Road Trips

The Green Lantern on the National Road/US 40 in Illinois

I’ve written about the National Road in Illinois many times before. But as I work to deprecate my old Roads site, I need to bring a few articles about the road in Illinois from there to here. This is one of them. This is based on recent research and a visit in 2007.

As we came near to Effingham we could see a tall neon sign in the distance. As we got closer, we could see that it was grand.

Green Lantern

Sadly, the building behind this sign had burned about a month earlier, on the night of June 5. It had stood since 1938, first as a bar, then as a fine dining establishment, and most recently as a roadhouse of sorts. For many years, it was the only place on US 40 for several states that was open Sunday nights, when it drew crowds from a hundred miles away.

Green Lantern

The owner pledged to rebuild, but it never happened. In 2014, the site was sold to someone who maintains it as an investment. I looked the site up on Google Maps (it’s here). The last time a Google Street View car drove by, which was in 2019, someone was selling yard sheds on this lot.

I hope this great sign was saved!

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Being out in the world as much as we safely can before cold weather prevents it

Sunday might have been the last warm (upper 70s) day of the year. So Margaret and I went out in the evening for dinner and drinks, to places where we could sit outside. Forgive my regrettable selfie skills, but here we are wrapping up our night with a delicious lowland scotch at a Scottish restaurant on the downtown avenue where all the hip kids go.

I’m sure we’ll have a few nights in October where we can do the same, as long as we dress for chilly weather.

We need to make a point of being out in the world, and of seeing people we care about, as much as we safely can before cold weather prevents it. In Indiana, except for wintertime activities like sledding or snowball fights, we stay inside from sometime in November through sometime in March. That’s four to five months of isolation.

With that in mind, I bought a propane fire pit for our deck. It was advertised as putting out 50,000 BTUs. That sure sounded impressive! I hoped it would make our deck hospitable until it gets truly cold here. We’ve used it a couple of evenings now, inviting extended family to talk and laugh with us.

Unfortunately, the fire pit is warm within only a few feet, and only across your face and torso. After the sun set the other night, temperatures fell into the upper 50s — and we all went in for jackets and blankets. If we keep bundling up and we have a mild autumn, the fire pit could let us use the deck through about the end of October. I guess that’s better than nothing.

Margaret and I have made it clear to the kids who still live with us: no spending time inside with friends, and no going into places where people don’t wear masks (e.g., restaurants). We’ve talked about how we might be able to see our friends and family during the cold months, but so far none of us has come up with any bright ideas.

This is going to be a long winter. We’ll need to show each other extra grace and kindness.


Cheeseburgers and beer, al fresco

That I haven’t written one of my coronavirus missives in more than two weeks says two things: first, that I’ve been consumed with other things; and second, my family has largely adapted.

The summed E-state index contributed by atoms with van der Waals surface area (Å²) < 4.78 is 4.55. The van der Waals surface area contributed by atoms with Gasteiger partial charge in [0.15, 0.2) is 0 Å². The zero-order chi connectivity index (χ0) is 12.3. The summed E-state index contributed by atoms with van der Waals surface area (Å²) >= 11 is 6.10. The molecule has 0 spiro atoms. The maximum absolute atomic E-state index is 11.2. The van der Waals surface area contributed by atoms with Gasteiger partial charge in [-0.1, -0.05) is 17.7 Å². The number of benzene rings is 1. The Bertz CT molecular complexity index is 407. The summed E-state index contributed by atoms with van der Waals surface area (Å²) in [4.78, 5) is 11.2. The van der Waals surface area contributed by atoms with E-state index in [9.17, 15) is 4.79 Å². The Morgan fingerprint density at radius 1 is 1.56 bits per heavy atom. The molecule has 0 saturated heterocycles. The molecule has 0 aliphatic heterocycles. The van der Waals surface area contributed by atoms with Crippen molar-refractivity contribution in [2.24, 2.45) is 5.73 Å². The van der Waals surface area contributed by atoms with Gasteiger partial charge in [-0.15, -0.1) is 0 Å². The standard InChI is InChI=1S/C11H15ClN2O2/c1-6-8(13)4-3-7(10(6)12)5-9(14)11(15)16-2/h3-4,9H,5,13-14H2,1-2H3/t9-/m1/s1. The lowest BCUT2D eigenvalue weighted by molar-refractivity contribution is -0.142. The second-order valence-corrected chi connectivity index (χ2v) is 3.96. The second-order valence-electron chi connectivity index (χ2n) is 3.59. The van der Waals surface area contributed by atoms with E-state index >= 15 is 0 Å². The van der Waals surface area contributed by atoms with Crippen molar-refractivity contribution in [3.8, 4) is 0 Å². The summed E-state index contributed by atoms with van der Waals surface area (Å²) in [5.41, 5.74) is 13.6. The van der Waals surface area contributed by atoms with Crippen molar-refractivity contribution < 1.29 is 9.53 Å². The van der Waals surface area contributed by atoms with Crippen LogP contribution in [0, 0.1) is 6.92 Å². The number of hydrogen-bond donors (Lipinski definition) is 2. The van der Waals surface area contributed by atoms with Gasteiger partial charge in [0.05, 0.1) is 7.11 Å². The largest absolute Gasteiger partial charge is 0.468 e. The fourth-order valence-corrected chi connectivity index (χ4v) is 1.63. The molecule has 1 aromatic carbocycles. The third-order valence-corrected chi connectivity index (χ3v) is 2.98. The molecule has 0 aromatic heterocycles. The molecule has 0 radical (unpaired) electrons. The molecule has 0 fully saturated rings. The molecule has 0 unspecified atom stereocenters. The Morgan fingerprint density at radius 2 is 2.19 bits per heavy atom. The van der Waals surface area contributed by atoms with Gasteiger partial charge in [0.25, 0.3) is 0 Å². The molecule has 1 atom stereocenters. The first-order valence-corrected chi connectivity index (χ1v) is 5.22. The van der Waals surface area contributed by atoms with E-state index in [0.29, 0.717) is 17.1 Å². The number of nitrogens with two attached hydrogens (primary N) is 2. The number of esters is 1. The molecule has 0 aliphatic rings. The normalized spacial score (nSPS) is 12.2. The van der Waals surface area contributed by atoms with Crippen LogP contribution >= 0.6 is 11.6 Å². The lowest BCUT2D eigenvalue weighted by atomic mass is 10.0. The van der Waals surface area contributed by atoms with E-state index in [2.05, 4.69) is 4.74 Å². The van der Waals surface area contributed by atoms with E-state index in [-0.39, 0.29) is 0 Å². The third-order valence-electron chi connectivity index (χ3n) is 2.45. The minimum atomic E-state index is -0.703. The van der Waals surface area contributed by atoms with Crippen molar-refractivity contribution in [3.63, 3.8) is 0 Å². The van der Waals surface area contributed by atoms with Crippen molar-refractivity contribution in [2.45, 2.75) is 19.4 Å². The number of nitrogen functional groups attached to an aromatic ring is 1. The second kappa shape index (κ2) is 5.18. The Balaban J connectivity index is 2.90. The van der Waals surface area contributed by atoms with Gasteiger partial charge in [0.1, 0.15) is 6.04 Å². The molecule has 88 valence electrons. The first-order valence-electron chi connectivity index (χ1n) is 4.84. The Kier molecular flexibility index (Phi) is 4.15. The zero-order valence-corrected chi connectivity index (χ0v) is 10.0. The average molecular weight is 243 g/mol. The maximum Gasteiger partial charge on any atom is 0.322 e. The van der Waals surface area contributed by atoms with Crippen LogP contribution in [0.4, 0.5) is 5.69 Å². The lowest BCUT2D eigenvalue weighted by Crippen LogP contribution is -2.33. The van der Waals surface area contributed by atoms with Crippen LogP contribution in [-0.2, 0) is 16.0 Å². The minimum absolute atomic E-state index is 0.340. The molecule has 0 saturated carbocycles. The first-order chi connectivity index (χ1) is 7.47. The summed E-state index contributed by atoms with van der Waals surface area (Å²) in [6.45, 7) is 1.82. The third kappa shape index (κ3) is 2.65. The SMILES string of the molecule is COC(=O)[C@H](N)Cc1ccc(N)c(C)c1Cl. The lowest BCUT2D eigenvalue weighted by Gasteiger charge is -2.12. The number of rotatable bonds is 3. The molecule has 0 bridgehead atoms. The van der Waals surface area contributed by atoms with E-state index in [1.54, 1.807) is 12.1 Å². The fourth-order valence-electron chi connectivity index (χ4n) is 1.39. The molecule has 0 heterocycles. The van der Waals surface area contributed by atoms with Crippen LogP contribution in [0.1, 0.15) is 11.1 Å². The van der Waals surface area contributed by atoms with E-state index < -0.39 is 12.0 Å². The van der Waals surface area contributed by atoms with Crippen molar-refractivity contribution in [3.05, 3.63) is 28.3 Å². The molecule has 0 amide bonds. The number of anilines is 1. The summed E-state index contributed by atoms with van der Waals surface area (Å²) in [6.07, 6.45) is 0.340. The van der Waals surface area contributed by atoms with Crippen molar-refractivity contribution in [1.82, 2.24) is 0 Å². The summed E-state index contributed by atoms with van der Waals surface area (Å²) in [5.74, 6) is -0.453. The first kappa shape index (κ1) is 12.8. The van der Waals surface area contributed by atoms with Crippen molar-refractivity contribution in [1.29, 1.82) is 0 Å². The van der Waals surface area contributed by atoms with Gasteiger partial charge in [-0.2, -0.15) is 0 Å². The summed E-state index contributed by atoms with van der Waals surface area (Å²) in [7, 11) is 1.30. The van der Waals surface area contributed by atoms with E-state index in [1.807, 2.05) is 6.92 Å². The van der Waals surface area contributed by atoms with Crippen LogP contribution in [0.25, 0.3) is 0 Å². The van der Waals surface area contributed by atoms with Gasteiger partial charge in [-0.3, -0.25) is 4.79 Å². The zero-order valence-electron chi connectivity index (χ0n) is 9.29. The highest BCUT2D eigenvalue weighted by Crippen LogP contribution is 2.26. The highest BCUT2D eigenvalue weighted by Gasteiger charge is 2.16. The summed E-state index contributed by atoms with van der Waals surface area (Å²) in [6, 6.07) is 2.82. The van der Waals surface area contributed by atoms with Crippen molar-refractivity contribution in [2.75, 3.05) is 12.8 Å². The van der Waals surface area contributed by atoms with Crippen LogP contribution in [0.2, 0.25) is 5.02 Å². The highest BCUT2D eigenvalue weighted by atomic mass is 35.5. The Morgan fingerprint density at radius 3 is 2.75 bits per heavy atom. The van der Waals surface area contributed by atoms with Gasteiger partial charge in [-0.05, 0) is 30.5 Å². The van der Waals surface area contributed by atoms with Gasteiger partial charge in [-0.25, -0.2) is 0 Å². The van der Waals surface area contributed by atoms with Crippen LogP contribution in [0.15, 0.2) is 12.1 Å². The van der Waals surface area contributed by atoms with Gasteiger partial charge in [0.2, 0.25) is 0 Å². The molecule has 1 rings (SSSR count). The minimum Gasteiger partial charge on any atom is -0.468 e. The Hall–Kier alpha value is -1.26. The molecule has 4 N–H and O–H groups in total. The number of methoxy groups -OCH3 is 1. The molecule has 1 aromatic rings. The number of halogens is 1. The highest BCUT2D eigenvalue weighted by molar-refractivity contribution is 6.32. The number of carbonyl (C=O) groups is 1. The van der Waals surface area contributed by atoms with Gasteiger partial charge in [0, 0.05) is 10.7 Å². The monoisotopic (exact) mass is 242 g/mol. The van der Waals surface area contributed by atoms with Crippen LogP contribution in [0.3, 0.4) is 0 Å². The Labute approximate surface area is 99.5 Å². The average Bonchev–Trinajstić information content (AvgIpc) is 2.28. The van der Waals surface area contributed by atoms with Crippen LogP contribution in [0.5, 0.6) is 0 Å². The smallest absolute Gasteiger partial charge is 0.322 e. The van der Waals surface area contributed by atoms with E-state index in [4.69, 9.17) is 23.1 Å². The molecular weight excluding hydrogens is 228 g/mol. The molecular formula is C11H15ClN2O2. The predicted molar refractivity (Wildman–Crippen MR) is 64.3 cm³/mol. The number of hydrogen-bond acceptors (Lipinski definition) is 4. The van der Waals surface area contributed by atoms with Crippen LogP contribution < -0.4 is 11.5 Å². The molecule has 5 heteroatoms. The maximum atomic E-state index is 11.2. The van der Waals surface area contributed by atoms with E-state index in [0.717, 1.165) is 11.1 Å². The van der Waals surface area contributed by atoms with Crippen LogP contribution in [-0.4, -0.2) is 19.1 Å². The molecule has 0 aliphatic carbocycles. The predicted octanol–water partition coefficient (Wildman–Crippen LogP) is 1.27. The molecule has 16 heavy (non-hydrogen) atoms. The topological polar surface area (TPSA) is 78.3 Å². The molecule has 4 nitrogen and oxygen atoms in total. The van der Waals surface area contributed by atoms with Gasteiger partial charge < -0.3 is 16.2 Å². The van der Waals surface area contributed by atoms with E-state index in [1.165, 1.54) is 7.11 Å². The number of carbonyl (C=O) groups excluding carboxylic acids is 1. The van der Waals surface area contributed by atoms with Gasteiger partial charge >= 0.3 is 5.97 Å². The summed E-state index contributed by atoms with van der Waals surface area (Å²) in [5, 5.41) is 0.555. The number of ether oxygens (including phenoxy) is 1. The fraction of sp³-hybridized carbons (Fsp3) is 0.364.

That doesn’t mean things are necessarily easy. Margaret and I needed to run a bunch of errands on Sunday. At the end of them we realized we were hungry and, more urgently, needed to pee.

We were a half hour from home. The nearby Starbucks wasn’t allowing the public to use their restrooms, as a protection against COVID-19. The surrounding gas stations looked sketchy and dirty.

I knew of a restaurant Downtown that had plenty of outdoor seating, and since we would be customers they’d let us use their restroom. It was ten minutes away, so that’s where we went. We had terrific cheeseburgers and glasses of beer and it felt so good and normal.

Lit Fresh Local Restaurant

But using the restroom provoked some anxiety. It was big enough for just one person, a tight fit. Was someone just in here? Were they sick? Was whatever they breathed out still hanging in the air? Would my mask protect me at all? I wasn’t going to be able to hold my breath through the entire visit. I didn’t even try. I just hoped for the best.

Our table was a good ten feet away from the nearest tables, which we liked. We had our masks, but it just wasn’t practical to swallow fast and put them on every time our server walked up to check on us. She was masked, so she was reasonably protecting us. But we weren’t protecting her, and she had no way of knowing whether we were carrying the virus. Heck, neither did we. Everyone in our house but me has to report to their workplace. Who knows whether the people they work with are carrying the virus? Were we putting our server at risk? Was everybody around us putting their servers at risk?

Our lives can’t stop entirely because of the virus. We need to bring in our paychecks so that we can afford to live. When we support businesses that were hit hard when everything shut down in March, we help others pay their bills, too.

But all of us have a responsibility to protect each other. At the moment, the best way anybody knows to do that is to wear a mask when you’re around people you don’t live with. Sometimes, that’s just impractical. Most of the time it’s not.

I encounter entirely too many people who aren’t wearing masks when I do the things I have to do outside my home. I haven’t counted, but I’d say it’s one third to one half of everyone I see. I’m losing my patience with it.